Sohrab - A Hidden Place in Brainwashed

Brainwashed (USA):

There is an obvious sense of isolation, both overt and implied, within this album. As a young composer in the culturally restricted country of Iran, the hushed textures and quiet moments feel forbidden, and therefore all the more attractive to hear. In addition, the quiet, meditative passages are occasionally broken up by sharp, loud outbursts that magnify sense of paranoia in listening to the proceedings.

Utilizing just field recordings, software, and live mixing, A Hidden Place is a dynamic album despite its sparse nature. "Susanna" hides grimy, treated percussive loops below time worn hums and reverberations, burying what would otherwise be boisterous sounds in blankets of quiet. The rhythms take on a flanged, aquatic character as icy melodies rise to the surface to become the focus.

"Somebody" also uses sparse, treated field recordings that sound as if they were collected in secret, with what sounds like distant prayer chants clearly setting the mood in which this was recorded. Voices appear, somewhat overtly, towards the middle of the piece, conveying a feeling of being questioned by some draconian authority. "Pedagogicheskaya Poema" demonstrates this at its most jarring, with subtle, simple sounds constructed into beautiful micromelodies, creating a hypnotic swell that is violently interrupted by a squealing blast of noise, making the implied tension overt.

Organ like bells open "Himmel Uber Tehran" above a rhythmic backdrop of reversed static bursts and clear, digital chimes that take command, once again providing a warm, inviting glow. This is snuffed in the title track as layers of oppressive, but brittle noise cover everything, with the occasional snapping or crackling outburst to be heard. Just as the noise retreats, yelled voices appear, again making the underlying tension tangible.

As the B side ends on "Zarrin," there is a sense of relief that the remaining treated and stretched melodies give. Under a layer of heavy vinyl surface noise, the melodies twist and curve into one another without any harsh outbursts. The pensive, melancholy tones sound like they’re coming off an old LP that has been passed around in secrecy for years.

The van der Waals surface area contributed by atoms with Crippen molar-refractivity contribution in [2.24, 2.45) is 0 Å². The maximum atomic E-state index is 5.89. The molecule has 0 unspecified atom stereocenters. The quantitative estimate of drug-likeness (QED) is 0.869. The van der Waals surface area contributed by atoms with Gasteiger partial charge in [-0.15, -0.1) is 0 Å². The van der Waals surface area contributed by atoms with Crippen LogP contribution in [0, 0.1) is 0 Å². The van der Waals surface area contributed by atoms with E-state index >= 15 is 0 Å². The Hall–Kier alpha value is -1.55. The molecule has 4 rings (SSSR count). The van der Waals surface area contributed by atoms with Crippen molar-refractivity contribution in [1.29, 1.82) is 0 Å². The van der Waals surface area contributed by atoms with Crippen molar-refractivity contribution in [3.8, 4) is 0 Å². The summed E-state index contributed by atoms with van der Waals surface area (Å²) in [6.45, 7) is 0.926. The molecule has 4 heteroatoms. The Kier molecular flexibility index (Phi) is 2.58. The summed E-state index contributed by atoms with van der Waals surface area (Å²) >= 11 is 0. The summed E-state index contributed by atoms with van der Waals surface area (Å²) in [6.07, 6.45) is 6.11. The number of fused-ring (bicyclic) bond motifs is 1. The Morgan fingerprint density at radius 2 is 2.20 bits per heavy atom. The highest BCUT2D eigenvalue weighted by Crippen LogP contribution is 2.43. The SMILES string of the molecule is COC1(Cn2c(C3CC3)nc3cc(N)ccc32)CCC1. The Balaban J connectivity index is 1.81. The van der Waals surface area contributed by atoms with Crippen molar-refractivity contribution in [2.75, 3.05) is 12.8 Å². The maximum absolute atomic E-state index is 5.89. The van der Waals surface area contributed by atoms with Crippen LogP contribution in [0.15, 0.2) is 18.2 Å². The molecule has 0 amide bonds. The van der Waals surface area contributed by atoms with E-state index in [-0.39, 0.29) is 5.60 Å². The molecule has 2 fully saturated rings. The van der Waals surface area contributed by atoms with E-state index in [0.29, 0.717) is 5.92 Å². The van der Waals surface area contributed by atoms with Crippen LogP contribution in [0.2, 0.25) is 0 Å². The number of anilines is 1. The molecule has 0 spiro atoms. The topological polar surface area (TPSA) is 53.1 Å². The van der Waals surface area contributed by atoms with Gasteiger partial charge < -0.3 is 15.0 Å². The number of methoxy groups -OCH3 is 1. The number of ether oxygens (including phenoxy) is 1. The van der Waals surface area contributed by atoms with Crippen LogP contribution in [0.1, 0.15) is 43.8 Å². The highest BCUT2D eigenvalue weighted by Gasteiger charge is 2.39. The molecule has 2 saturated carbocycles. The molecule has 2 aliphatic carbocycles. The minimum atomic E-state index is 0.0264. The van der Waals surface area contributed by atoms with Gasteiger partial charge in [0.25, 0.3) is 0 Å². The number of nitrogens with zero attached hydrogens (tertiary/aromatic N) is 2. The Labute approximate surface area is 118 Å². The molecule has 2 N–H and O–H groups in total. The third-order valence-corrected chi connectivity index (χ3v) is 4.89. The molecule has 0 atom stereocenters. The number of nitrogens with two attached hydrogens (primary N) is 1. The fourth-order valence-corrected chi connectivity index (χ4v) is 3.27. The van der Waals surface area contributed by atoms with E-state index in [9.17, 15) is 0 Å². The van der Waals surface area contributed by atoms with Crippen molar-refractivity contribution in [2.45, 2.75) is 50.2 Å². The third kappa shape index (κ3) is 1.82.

I have always felt that conceptual music, or works created within a specific context, should function well in a vacuum…meaning that they should still be compelling without knowledge of where, when, or why they were created. A Hidden Place accomplishes that, as there is a lot of hushed beauty and frightening outbursts to be heard. Knowing the conditions in which Sohrab created this, it only adds to the power of this recording, making it fascinating on multiple levels. [Creaig Dunton ]

and

foxydigitalis (USA):

8/10

Utilizing what are now staples of electronic music (Reason 3, MIDI controller and sampler) Tehran-based Sohrab presents a slab of shifting, groove influenced, ambient soundscapes. The album A Hidden Place comfortably posits itself into the necromantic compositional field of pop influenced computer music.

Sound characteristics typify a vibe of isolation, yet don’t seem to yearn too much for company. The first piece “Susana” is the most danceable through the use of repetitive pulse in common time, yet there is no distinctive melody that would assimilate shaking hips. Instead the rhythm is mirrored through gurgling samples and shifting synth-scape material that sweeps through various filters in step with the pulse of the piece. Intensity rises through out the duration of the piece by rising volume of a swirling, ethereal chord which begins to modulate in 3rds and 5ths as the rhythm takes a back seat volumetricly, otherwise there is a serene stasis to the piece.
Each side of the record contains three pieces that blend rather seamlessly, which makes it difficult to differentiate between the tracks. This is of little concern however, as the overall movement and sonic images provided remain intact and complete.

Some pieces include more than the standard IDM palette, making the most of samples such as voices – both spoken and singing – as well as environmental sounds. My favorite would have to be the inclusion of a rooster crowing and clucking which, ostensibly remains unaltered against the electroacoustic tones carrying the piece.

A Hidden Place makes the most of the ambient genre while also pushing it forward by including rhythm and pulse driven pieces as well as incorporating vocal and environmental samples with deft taste in counterpoint to an otherwise bleak electronic album. Very soothing and thought-provoking indeed. [John Collins McCormick]



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